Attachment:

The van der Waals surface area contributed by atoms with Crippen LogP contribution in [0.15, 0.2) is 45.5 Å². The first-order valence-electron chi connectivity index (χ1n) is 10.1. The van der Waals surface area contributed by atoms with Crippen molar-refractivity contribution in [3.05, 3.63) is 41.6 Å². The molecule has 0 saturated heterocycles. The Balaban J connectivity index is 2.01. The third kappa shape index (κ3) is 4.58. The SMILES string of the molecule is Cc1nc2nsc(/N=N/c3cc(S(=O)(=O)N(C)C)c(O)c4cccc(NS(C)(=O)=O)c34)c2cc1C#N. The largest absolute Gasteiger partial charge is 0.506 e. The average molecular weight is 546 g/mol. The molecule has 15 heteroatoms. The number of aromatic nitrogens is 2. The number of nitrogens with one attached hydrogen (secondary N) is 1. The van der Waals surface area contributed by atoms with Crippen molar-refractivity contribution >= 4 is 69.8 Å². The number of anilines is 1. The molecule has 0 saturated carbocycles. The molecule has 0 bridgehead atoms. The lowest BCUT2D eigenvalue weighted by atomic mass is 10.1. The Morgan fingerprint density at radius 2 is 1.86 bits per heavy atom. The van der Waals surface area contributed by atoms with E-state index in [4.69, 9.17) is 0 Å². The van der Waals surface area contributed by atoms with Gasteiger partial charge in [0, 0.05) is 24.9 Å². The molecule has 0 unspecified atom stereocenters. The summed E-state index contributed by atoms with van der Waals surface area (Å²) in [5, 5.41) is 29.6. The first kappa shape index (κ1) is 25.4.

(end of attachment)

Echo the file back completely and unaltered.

The van der Waals surface area contributed by atoms with Crippen LogP contribution in [0.15, 0.2) is 45.5 Å². The first-order valence-electron chi connectivity index (χ1n) is 10.1. The van der Waals surface area contributed by atoms with Crippen molar-refractivity contribution in [3.05, 3.63) is 41.6 Å². The molecule has 0 saturated heterocycles. The Balaban J connectivity index is 2.01. The third kappa shape index (κ3) is 4.58. The SMILES string of the molecule is Cc1nc2nsc(/N=N/c3cc(S(=O)(=O)N(C)C)c(O)c4cccc(NS(C)(=O)=O)c34)c2cc1C#N. The largest absolute Gasteiger partial charge is 0.506 e. The average molecular weight is 546 g/mol. The molecule has 15 heteroatoms. The number of aromatic nitrogens is 2. The number of nitrogens with one attached hydrogen (secondary N) is 1. The van der Waals surface area contributed by atoms with Crippen molar-refractivity contribution >= 4 is 69.8 Å². The number of anilines is 1. The molecule has 0 saturated carbocycles. The molecule has 0 bridgehead atoms. The lowest BCUT2D eigenvalue weighted by atomic mass is 10.1. The Morgan fingerprint density at radius 2 is 1.86 bits per heavy atom. The van der Waals surface area contributed by atoms with E-state index in [4.69, 9.17) is 0 Å². The van der Waals surface area contributed by atoms with Gasteiger partial charge in [0, 0.05) is 24.9 Å². The molecule has 0 unspecified atom stereocenters. The summed E-state index contributed by atoms with van der Waals surface area (Å²) in [5, 5.41) is 29.6. The first kappa shape index (κ1) is 25.4.